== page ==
May 2017 — Novel Gene Editing Approach to Cancer Treatment Shows Promise in Mice
A novel gene therapy using CRISPR genome editing technology effectively targets cancer-causing “fusion genes” and improves survival in mouse models of aggressive liver and prostate cancers, UPCI researchers reported in a study published this month in Nature Biotechnology.
Fusion genes, which are often associated with cancer, form when two previously separate genes become joined together and produce an abnormal protein.The UPCI research team, led by Jian-Hua Luo, MD, PhD, Professor of Pathology and Director of the University of Pittsburgh High Throughput Genome Center, used viruses to deliver gene editing tools that cut out the mutated DNA of the fusion gene and replaced it with a gene that leads to death of the cancer cells.
Watch Dr. Luo discuss this research further in the video below, and read more here.
April 2017 — New Study Demonstrates Synergistic Anti-Cancer Effects of Oncolytic Virus Combined with Immune Checkpoint Inhibitor
Oncolytic viruses can selectively kill cancer cells and cancer-promoting cells, either directly by binding and infecting them, or indirectly by eliciting a targeted immune response against them. UPCI investigators have been examining the anti-cancer efficacy of an immune-stimulating vaccinia virus, vvDD, and found it to be safe in humans in a phase I clinical trial. However, the overall anti-cancer effects of this treatment were limited, especially in certain tumor types that are not commonly infiltrated by immune cells, such as colorectal cancer.
In recent pre-clinical studies, a research team led by David Bartlett, MD, Bernard Fisher Professor of Surgery, Professor of Clinical and Translational Science, Vice Chairman of Surgical Oncology and Gastrointestinal Services, and Director of the David C. Koch Regional Perfusion Cancer Therapy Center, demonstrated that vvDD treatment caused tumor and immune cells to increase production of the protein PD-L1, which is involved in immune suppression. When the investigators then combined vvDD therapy with a targeted checkpoint inhibitor that blocks PD-L1, they observed a synergistic effect in which over 40% of aggressive colon and ovarian cancers were cured in mice.
Watch Dr. Bartlett discuss this research in the video below, and read the journal article in Nature Communications.
March 2017 — Breast Cancer Patient-Led Advocate Group Awards UPCI Researcher with Leadership Grant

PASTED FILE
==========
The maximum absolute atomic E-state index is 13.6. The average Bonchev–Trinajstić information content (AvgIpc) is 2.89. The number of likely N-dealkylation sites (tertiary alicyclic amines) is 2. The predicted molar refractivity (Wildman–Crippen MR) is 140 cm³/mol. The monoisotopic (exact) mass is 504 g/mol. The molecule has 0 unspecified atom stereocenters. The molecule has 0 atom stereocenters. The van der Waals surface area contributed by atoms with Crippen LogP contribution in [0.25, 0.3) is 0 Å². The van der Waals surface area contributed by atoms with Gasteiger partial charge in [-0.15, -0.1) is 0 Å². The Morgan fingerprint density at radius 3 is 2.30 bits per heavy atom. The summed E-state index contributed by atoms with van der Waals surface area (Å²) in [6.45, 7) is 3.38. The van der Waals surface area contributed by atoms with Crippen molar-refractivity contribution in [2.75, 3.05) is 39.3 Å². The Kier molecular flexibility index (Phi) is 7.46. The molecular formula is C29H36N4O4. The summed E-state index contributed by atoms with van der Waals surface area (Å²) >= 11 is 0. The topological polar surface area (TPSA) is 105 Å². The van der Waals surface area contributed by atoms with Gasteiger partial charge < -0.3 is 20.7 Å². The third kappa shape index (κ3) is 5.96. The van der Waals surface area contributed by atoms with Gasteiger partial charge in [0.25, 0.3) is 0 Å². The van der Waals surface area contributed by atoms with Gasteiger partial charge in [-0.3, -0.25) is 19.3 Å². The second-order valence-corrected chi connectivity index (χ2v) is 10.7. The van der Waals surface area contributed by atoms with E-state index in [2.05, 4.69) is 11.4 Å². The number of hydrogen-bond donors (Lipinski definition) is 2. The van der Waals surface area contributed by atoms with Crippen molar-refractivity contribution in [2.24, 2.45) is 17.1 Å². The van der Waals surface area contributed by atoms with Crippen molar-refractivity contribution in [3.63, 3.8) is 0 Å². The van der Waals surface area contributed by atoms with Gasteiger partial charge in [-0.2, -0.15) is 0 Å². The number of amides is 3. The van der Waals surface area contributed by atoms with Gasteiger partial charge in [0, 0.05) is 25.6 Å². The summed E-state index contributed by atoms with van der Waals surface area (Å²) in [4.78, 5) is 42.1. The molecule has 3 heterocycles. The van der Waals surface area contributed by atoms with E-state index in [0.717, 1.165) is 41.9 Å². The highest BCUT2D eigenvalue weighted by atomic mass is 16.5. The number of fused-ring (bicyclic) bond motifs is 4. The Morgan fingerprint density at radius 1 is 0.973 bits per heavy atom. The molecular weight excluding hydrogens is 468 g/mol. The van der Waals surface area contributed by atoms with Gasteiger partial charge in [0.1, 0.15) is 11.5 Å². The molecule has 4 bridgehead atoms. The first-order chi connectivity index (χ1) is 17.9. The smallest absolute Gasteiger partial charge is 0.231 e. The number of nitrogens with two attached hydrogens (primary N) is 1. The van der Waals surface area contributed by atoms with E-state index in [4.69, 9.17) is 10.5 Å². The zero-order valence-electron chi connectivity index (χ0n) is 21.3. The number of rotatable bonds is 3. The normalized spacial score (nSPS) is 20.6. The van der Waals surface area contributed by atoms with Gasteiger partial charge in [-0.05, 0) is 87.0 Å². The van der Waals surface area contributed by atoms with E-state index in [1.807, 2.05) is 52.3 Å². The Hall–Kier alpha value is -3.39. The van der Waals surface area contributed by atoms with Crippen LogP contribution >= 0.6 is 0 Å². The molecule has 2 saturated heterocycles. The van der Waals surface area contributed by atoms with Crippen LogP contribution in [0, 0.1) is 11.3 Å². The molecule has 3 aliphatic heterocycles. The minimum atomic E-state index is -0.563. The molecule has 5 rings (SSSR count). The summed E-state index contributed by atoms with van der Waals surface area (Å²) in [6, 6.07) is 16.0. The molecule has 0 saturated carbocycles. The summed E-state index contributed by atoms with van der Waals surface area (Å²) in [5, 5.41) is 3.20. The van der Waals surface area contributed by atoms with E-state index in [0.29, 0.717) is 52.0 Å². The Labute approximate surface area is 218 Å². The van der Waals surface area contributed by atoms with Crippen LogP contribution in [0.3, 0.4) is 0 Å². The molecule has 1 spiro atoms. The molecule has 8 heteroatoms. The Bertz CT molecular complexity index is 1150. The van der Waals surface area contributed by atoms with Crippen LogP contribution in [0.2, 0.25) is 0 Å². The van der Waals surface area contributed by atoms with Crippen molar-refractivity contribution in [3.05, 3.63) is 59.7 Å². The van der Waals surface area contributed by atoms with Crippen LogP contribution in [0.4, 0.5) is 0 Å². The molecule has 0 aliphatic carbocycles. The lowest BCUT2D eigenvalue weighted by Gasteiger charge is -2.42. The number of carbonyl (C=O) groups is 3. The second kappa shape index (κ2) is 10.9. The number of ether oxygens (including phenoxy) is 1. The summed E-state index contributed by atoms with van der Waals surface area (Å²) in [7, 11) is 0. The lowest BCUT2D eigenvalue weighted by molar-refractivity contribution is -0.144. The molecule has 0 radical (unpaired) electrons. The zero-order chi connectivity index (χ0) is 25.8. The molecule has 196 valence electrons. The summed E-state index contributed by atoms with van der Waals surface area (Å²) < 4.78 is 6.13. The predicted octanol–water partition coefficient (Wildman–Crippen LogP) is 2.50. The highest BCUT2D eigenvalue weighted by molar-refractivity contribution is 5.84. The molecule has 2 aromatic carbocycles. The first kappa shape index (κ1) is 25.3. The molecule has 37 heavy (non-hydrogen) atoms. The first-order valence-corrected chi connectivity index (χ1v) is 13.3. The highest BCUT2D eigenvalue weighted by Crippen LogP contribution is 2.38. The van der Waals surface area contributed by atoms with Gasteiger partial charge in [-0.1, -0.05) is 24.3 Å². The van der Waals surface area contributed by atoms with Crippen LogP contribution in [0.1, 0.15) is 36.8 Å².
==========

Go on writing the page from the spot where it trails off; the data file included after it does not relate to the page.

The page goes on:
The Metastatic Breast Cancer Network is a volunteer, patient-led advocacy organization that seeks to address the unique needs and concerns of women and men who are living with metastatic or stage IV breast cancer. One of the ways in which the MBCN makes an impact in this area is by supporting metastatic breast cancer research through contributions made in memory of patients whose lives were cut short by the disease.
Steffi Oesterreich, PhD, Professor of Pharmacology & Chemical Biology, was selected as a 2017 recipient of a $100,000 Metastatic Breast Cancer Research Leadership Award from the MBCN for her important work towards understanding the molecular mechanisms of invasive lobular breast cancer (ILC). This subset accounts for 10 to 15% of all breast cancers, and was recently shown to have unique genomic alterations as well as etiological, biological, and clinical differences from the more common breast cancer subtype, invasive ductal carcinoma. With funds from the award, Dr. Oesterreich plans to examine metastatic ILC tissues to identify unique driver mutations that might be targeted by novel therapies.
A hub for ILC research, the University of Pittsburgh Cancer Institute held the first International Invasive Lobular Breast Cancer Symposium in September 2016, bringing together researchers, patients, and advocates from all over the world for discourse on ILC research and challenges.
Watch Dr. Oesterreich discuss ILC research and advocacy at UPCI in the video below, and learn more here.